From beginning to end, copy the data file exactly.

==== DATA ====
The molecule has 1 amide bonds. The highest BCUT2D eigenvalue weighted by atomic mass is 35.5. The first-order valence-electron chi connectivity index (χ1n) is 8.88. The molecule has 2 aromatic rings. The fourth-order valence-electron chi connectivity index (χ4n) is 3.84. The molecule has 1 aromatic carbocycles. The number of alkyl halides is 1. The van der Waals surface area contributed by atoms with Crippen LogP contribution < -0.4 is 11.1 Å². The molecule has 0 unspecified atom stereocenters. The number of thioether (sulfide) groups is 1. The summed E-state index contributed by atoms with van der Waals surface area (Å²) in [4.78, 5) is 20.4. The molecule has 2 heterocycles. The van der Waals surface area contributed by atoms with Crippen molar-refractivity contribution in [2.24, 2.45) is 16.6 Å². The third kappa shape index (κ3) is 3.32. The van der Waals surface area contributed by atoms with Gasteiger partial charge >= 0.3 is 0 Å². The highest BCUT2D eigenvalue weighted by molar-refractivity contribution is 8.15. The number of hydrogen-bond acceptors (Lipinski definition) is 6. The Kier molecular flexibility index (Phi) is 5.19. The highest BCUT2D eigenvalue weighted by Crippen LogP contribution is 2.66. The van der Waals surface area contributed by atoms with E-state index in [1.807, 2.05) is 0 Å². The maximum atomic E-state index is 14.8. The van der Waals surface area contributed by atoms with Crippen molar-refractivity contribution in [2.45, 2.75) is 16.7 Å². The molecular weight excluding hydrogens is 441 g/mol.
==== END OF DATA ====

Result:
The molecule has 1 amide bonds. The highest BCUT2D eigenvalue weighted by atomic mass is 35.5. The first-order valence-electron chi connectivity index (χ1n) is 8.88. The molecule has 2 aromatic rings. The fourth-order valence-electron chi connectivity index (χ4n) is 3.84. The molecule has 1 aromatic carbocycles. The number of alkyl halides is 1. The van der Waals surface area contributed by atoms with Crippen LogP contribution < -0.4 is 11.1 Å². The molecule has 0 unspecified atom stereocenters. The number of thioether (sulfide) groups is 1. The summed E-state index contributed by atoms with van der Waals surface area (Å²) in [4.78, 5) is 20.4. The molecule has 2 heterocycles. The van der Waals surface area contributed by atoms with Crippen molar-refractivity contribution in [2.24, 2.45) is 16.6 Å². The third kappa shape index (κ3) is 3.32. The van der Waals surface area contributed by atoms with Gasteiger partial charge >= 0.3 is 0 Å². The highest BCUT2D eigenvalue weighted by molar-refractivity contribution is 8.15. The number of hydrogen-bond acceptors (Lipinski definition) is 6. The Kier molecular flexibility index (Phi) is 5.19. The highest BCUT2D eigenvalue weighted by Crippen LogP contribution is 2.66. The van der Waals surface area contributed by atoms with E-state index in [1.807, 2.05) is 0 Å². The maximum atomic E-state index is 14.8. The van der Waals surface area contributed by atoms with Crippen molar-refractivity contribution in [2.45, 2.75) is 16.7 Å². The molecular weight excluding hydrogens is 441 g/mol.